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The Village People Will Sue You for Saying 'YMCA' Is About Gay Sex

Village People

The heterosexual frontman for the Village People wants you to know the iconic song "YMCA" is not about illicit gay sex, warning he’s going to sue anyone who suggests otherwise. Victor Willis, better known as the sexy cop with one heck of a nightstick, laid down the law about the meaning of the lyrics he wrote, and he’s claiming it had nothing to do with hot guys hooking up at the local Young Men’s Christian Association.

I will sue the next media organization, or anyone else, that falsely suggests Y.M.C.A. is somehow about illicit gay sex,” Willis warned via Facebook, later adding “Get your mind out of the gutter, please!”

Willis posted he “wrote 100% of the lyrics to Y.M.C.A.” and declared “I ought to know what my song is about.” In 2017 the singer and songwriter told News.com the song was actually about his youth and the time spent hanging with friends in his urban neighborhood.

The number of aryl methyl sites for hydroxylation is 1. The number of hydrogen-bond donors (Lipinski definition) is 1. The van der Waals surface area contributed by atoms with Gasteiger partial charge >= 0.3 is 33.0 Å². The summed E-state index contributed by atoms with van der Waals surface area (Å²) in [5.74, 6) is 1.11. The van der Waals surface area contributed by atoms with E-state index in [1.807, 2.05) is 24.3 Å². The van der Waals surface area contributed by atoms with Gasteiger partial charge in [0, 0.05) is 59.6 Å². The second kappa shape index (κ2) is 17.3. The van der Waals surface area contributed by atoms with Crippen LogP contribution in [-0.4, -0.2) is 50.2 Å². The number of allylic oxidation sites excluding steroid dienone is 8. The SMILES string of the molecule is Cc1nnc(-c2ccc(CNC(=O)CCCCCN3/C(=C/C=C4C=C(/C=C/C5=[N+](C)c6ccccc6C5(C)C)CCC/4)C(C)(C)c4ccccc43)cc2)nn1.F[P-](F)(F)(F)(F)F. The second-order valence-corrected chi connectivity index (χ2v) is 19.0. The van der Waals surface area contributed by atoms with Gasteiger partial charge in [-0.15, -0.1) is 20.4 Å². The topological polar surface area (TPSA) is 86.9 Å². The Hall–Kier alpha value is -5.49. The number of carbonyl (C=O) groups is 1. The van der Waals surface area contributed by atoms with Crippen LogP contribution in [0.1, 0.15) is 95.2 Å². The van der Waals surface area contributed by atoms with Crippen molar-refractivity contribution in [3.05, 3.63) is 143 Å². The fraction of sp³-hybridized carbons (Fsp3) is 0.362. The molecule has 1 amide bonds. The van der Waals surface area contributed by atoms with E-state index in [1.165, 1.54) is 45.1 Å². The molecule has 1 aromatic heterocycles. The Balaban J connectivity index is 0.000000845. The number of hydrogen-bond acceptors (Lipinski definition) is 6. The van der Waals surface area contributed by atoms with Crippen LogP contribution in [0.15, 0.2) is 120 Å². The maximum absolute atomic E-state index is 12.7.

“’You can hang out with all the boys’ was a term about me and my friends playing basketball at The Y,” he explained, although he says he wrote the song to apply to anyone’s lifestyle.

Willis helped write over 30 of the songs performed by the group, including smash hits like "Macho Man," and "In The Navy."

"YMCA" has become an unofficial anthem for many within the LGBTQ+ community since it was first released in 1978, and it has crossed over to wider audiences in recent years. Most notably, President Donald Trump has been using the song along with another Village People classic, "Macho Man," at his campaign rallies. While other members of the group and their immense fan base are unhappy with the president’s use of the songs, Willis pointed out the president’s actions were entirely legal. According to an earlier statement in Bloomberg, he did have one request of Trump.

I’m not going to have my lawyers sue the president,” Willis stated. “But he should at least do the ‘YMCA’ dance while he’s at it.

Sadly for Village People fans everywhere, the president apparently heard Willis’s request.

Though Willis is upset about people thinking his lyrics are about gay sex, he has absolutely no problem with the song becoming something more to the LGBTQ+ community.

“I’m happy the gay community adopted it as their anthem, I have no qualms with that,” he said in the statement.

RELATED | Village People Will Not Block Trump From Using Their Music

Tags: Music

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